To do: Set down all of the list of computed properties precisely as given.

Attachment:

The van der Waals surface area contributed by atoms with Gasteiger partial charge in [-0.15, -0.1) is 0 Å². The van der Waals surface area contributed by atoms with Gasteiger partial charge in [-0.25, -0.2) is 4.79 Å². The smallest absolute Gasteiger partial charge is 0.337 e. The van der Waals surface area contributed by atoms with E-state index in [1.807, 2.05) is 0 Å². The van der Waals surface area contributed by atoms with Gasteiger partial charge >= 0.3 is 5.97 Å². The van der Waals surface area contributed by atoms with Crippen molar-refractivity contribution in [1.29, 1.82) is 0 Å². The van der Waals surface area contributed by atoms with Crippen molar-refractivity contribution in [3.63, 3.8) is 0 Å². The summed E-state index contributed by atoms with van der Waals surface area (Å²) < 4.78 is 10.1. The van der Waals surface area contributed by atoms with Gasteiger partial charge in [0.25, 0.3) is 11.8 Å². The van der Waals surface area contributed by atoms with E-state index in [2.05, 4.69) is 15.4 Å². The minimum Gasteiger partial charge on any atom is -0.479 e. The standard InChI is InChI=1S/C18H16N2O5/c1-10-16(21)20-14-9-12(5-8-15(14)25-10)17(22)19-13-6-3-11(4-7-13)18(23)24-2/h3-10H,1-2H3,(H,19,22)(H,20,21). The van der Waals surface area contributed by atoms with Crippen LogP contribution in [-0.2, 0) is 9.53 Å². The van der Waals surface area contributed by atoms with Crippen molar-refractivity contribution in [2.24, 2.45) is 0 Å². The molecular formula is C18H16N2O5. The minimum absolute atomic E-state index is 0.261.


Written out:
The van der Waals surface area contributed by atoms with Gasteiger partial charge in [-0.15, -0.1) is 0 Å². The van der Waals surface area contributed by atoms with Gasteiger partial charge in [-0.25, -0.2) is 4.79 Å². The smallest absolute Gasteiger partial charge is 0.337 e. The van der Waals surface area contributed by atoms with E-state index in [1.807, 2.05) is 0 Å². The van der Waals surface area contributed by atoms with Gasteiger partial charge >= 0.3 is 5.97 Å². The van der Waals surface area contributed by atoms with Crippen molar-refractivity contribution in [1.29, 1.82) is 0 Å². The van der Waals surface area contributed by atoms with Crippen molar-refractivity contribution in [3.63, 3.8) is 0 Å². The summed E-state index contributed by atoms with van der Waals surface area (Å²) < 4.78 is 10.1. The van der Waals surface area contributed by atoms with Gasteiger partial charge in [0.25, 0.3) is 11.8 Å². The van der Waals surface area contributed by atoms with E-state index in [2.05, 4.69) is 15.4 Å². The minimum Gasteiger partial charge on any atom is -0.479 e. The standard InChI is InChI=1S/C18H16N2O5/c1-10-16(21)20-14-9-12(5-8-15(14)25-10)17(22)19-13-6-3-11(4-7-13)18(23)24-2/h3-10H,1-2H3,(H,19,22)(H,20,21). The van der Waals surface area contributed by atoms with Crippen LogP contribution in [-0.2, 0) is 9.53 Å². The van der Waals surface area contributed by atoms with Crippen molar-refractivity contribution in [2.24, 2.45) is 0 Å². The molecular formula is C18H16N2O5. The minimum absolute atomic E-state index is 0.261.